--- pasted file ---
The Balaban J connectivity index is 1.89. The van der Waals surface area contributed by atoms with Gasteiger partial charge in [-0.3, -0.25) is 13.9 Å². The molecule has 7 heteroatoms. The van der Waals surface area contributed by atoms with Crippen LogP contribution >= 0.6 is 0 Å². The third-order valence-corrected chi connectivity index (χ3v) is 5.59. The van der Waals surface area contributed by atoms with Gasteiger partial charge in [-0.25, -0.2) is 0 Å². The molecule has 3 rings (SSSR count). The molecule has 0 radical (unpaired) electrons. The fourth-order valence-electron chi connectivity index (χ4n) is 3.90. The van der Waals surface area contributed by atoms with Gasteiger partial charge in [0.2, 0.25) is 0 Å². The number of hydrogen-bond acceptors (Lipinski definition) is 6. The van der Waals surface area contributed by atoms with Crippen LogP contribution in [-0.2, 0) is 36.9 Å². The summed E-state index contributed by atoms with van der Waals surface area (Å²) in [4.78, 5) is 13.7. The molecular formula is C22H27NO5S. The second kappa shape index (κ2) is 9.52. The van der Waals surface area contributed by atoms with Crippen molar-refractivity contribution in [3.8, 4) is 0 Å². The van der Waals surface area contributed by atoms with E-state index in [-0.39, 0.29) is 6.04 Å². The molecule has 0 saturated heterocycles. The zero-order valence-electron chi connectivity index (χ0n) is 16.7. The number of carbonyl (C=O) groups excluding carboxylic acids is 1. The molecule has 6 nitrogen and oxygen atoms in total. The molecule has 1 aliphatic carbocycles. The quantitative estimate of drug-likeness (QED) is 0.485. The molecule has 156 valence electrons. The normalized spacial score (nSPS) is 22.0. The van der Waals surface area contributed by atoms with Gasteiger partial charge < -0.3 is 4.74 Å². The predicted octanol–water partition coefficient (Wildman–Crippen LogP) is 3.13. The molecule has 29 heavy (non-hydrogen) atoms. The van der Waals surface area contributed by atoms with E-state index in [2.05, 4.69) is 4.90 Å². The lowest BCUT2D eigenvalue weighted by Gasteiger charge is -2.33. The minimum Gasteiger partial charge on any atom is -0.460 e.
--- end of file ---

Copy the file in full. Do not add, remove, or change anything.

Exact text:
The Balaban J connectivity index is 1.89. The van der Waals surface area contributed by atoms with Gasteiger partial charge in [-0.3, -0.25) is 13.9 Å². The molecule has 7 heteroatoms. The van der Waals surface area contributed by atoms with Crippen LogP contribution >= 0.6 is 0 Å². The third-order valence-corrected chi connectivity index (χ3v) is 5.59. The van der Waals surface area contributed by atoms with Gasteiger partial charge in [-0.25, -0.2) is 0 Å². The molecule has 3 rings (SSSR count). The molecule has 0 radical (unpaired) electrons. The fourth-order valence-electron chi connectivity index (χ4n) is 3.90. The van der Waals surface area contributed by atoms with Gasteiger partial charge in [0.2, 0.25) is 0 Å². The number of hydrogen-bond acceptors (Lipinski definition) is 6. The van der Waals surface area contributed by atoms with Crippen LogP contribution in [-0.2, 0) is 36.9 Å². The summed E-state index contributed by atoms with van der Waals surface area (Å²) in [4.78, 5) is 13.7. The molecular formula is C22H27NO5S. The second kappa shape index (κ2) is 9.52. The van der Waals surface area contributed by atoms with Crippen molar-refractivity contribution in [3.8, 4) is 0 Å². The van der Waals surface area contributed by atoms with E-state index in [-0.39, 0.29) is 6.04 Å². The molecule has 0 saturated heterocycles. The zero-order valence-electron chi connectivity index (χ0n) is 16.7. The number of carbonyl (C=O) groups excluding carboxylic acids is 1. The molecule has 6 nitrogen and oxygen atoms in total. The molecule has 1 aliphatic carbocycles. The quantitative estimate of drug-likeness (QED) is 0.485. The molecule has 156 valence electrons. The normalized spacial score (nSPS) is 22.0. The van der Waals surface area contributed by atoms with Gasteiger partial charge < -0.3 is 4.74 Å². The predicted octanol–water partition coefficient (Wildman–Crippen LogP) is 3.13. The molecule has 29 heavy (non-hydrogen) atoms. The van der Waals surface area contributed by atoms with E-state index in [2.05, 4.69) is 4.90 Å². The lowest BCUT2D eigenvalue weighted by Gasteiger charge is -2.33. The minimum Gasteiger partial charge on any atom is -0.460 e.